In addition to mitering the ends of the side boards, they all need a rabbet cut into them, for the bottom to be inserted into. If the tray is assembled without this rabbet, either the edges of the bottom need to be visible, which isn’t attractive, or the bottom needs to fit perfectly into the frame made by the sides, so as to not leave any gaps. This doesn’t make for a strong tray though, as it is difficult to fasten it together.

rabbeting sides, plywood bottom, hardwood side, deep rabbet
Rabbeting sides


Before assembling the tray, a decision needs to be made about the handles. There are two basic ways of providing handles for the tray. The first is to cut them out of the frame’s end pieces. Alternatively, wire, metal or wood handles can be attached to the tray. Drawer pulls or gate pulls work well for this, especially on rustic tray.

In order to cut the handles directly into the wood, use the pattern below. Start by drilling through the ends with a ¾” Forstner bit. Then cut the lines between the holes, using a jigsaw and turning them into an elongated oval, as shown in the pattern. Smooth out the edges and round them over, so that they won’t cut into someone’s hands, while carrying the tray.

handle dimensions
Handle dimensions

If a lot of trays are going to be made, even if it is over time, it would be beneficial to make a template for this cutout and use a flush cut router bit, with a bearing. This would provide a much smoother hole, giving the tray a more finished look.

Turning the Tray into a Bed Tray

In order to turn any tray into a bed tray, legs of some sort need to be added. There are a number of ways of doing this, including making legs that will fold flush with the bottom of the tray. But the easiest way of doing it is to make the ends of the tray longer, so that the ends are also the legs. Instead of mitering the corners, the sides would butt up against the ends.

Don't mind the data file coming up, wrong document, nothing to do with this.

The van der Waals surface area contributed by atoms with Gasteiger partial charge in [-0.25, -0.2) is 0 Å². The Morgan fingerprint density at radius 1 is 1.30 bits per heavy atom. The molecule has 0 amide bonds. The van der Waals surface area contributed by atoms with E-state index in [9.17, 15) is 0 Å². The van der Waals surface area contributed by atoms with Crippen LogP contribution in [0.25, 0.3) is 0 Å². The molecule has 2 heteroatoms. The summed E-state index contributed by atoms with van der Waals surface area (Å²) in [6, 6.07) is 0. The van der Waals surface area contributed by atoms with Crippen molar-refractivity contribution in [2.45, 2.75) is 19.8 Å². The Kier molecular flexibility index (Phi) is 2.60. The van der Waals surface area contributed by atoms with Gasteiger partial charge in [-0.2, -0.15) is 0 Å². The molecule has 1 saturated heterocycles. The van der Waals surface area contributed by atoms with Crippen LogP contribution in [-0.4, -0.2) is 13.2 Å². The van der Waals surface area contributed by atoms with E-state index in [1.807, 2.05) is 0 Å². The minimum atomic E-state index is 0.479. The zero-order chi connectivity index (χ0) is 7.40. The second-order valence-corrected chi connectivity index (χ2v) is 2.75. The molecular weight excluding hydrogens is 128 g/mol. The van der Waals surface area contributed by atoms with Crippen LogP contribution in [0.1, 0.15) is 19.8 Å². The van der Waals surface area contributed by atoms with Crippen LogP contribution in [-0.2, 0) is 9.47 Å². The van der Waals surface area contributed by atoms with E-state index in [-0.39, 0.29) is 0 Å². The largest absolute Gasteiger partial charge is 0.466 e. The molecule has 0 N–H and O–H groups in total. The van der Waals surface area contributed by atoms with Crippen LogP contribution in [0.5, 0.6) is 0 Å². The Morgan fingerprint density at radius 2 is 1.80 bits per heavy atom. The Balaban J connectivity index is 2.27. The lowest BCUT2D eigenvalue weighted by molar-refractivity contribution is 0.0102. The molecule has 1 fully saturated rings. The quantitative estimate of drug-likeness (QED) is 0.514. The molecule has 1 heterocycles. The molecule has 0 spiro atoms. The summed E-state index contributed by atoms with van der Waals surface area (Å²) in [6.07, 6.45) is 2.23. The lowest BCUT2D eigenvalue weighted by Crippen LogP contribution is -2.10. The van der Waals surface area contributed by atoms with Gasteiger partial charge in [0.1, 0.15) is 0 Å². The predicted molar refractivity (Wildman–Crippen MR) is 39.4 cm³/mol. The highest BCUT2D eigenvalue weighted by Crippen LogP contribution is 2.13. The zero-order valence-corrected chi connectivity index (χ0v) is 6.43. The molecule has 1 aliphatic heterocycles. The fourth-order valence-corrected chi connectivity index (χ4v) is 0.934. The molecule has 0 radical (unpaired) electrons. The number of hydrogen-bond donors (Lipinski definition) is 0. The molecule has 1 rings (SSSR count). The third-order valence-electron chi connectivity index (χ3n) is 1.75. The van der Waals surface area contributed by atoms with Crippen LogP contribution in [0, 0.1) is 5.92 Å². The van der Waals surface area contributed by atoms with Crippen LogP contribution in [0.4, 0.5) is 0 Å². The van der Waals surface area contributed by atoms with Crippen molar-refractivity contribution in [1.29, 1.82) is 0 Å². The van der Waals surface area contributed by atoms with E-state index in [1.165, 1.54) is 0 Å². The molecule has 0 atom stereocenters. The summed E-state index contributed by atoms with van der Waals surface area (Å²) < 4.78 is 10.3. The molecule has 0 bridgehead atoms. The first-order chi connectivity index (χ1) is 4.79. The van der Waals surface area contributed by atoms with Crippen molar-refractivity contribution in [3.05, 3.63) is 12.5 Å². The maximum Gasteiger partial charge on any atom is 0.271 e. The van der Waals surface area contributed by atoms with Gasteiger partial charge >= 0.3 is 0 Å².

In this case, the decision has to be made whether to laminate several pieces of hardwood together for the ends or make them out of plywood. Plywood ends, with hardwood edging, would hide the edges of the plywood, providing the appearance that the whole thing is made of hardwood, especially if hardwood plywood is used.

Making an All Plywood End-grain Tray

Another option to consider is making a tray that is all plywood, taking advantage of the edge grain of the plywood. This is a style that has become popular in some circles. It requires finding plywood with no voids, and it is helpful if there are a high number of plies in the sheet.

To make a tray of this kind, the first requirement is to make edge-grain boards. This is done by cutting the plywood into strips, then laminating them back together with the edge grain showing, as if it were the surface of the board. Typically, a thicker board is glued together, something like ¾” thick, then it is thinned down on the planer to the desired thickness. Trying to laminate thinner material together can be problematic, as the thin surface area makes it hard to glue and easy for the panel to curve when clamp pressure is applied.

Once a plywood panel is created in this manner, it can either be used as is or can be cut and the pieces rejoined to create a pattern in the bottom of the tray. One such way would be to angle cut the panel in four pieces, in such a way as to make a rectangular pattern around the center. Another might be to make a herringbone pattern out of the end grain.

Regardless of what’s done design-wise for the bottom of the tray, the sides would typically be made out of solid pieces of the same plywood, allowing the edge grain to show decoratively on the tops of the edge, with the sides being the solid face veneer of the plywood.